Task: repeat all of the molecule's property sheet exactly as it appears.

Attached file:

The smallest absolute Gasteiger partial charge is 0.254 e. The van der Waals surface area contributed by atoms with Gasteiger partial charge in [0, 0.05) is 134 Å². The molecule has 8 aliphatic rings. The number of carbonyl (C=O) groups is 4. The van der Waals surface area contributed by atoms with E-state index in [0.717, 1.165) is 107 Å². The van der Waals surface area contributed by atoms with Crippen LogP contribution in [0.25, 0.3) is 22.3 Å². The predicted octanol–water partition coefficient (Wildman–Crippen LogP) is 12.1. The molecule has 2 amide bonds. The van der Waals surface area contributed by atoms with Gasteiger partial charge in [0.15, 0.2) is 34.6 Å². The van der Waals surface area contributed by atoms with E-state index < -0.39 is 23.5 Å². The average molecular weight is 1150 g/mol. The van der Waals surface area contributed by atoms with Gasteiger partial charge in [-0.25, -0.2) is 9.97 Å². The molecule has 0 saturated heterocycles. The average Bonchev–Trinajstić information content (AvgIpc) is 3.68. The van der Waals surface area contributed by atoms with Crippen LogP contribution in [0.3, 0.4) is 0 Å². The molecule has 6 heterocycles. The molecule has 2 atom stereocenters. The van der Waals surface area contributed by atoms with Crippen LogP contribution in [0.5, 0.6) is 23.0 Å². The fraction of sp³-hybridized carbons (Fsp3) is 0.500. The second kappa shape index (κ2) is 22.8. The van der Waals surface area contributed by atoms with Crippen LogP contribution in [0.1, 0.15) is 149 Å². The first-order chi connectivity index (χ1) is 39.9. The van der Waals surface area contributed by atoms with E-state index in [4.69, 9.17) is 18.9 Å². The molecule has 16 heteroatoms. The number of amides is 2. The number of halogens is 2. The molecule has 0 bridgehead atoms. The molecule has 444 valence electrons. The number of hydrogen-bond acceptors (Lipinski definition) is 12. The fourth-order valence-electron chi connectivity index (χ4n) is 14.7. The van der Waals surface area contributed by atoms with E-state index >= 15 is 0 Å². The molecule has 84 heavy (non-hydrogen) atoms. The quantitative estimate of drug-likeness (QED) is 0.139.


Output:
The smallest absolute Gasteiger partial charge is 0.254 e. The van der Waals surface area contributed by atoms with Gasteiger partial charge in [0, 0.05) is 134 Å². The molecule has 8 aliphatic rings. The number of carbonyl (C=O) groups is 4. The van der Waals surface area contributed by atoms with E-state index in [0.717, 1.165) is 107 Å². The van der Waals surface area contributed by atoms with Crippen LogP contribution in [0.25, 0.3) is 22.3 Å². The predicted octanol–water partition coefficient (Wildman–Crippen LogP) is 12.1. The molecule has 2 amide bonds. The van der Waals surface area contributed by atoms with Gasteiger partial charge in [0.15, 0.2) is 34.6 Å². The van der Waals surface area contributed by atoms with E-state index < -0.39 is 23.5 Å². The average molecular weight is 1150 g/mol. The van der Waals surface area contributed by atoms with Gasteiger partial charge in [-0.25, -0.2) is 9.97 Å². The molecule has 0 saturated heterocycles. The average Bonchev–Trinajstić information content (AvgIpc) is 3.68. The van der Waals surface area contributed by atoms with Crippen LogP contribution in [0.3, 0.4) is 0 Å². The molecule has 6 heterocycles. The molecule has 2 atom stereocenters. The van der Waals surface area contributed by atoms with Crippen LogP contribution in [0.5, 0.6) is 23.0 Å². The fraction of sp³-hybridized carbons (Fsp3) is 0.500. The second kappa shape index (κ2) is 22.8. The van der Waals surface area contributed by atoms with Crippen LogP contribution in [0.1, 0.15) is 149 Å². The first-order chi connectivity index (χ1) is 39.9. The van der Waals surface area contributed by atoms with E-state index in [4.69, 9.17) is 18.9 Å². The molecule has 16 heteroatoms. The number of amides is 2. The number of halogens is 2. The molecule has 0 bridgehead atoms. The molecule has 444 valence electrons. The number of hydrogen-bond acceptors (Lipinski definition) is 12. The fourth-order valence-electron chi connectivity index (χ4n) is 14.7. The van der Waals surface area contributed by atoms with E-state index >= 15 is 0 Å². The molecule has 84 heavy (non-hydrogen) atoms. The quantitative estimate of drug-likeness (QED) is 0.139.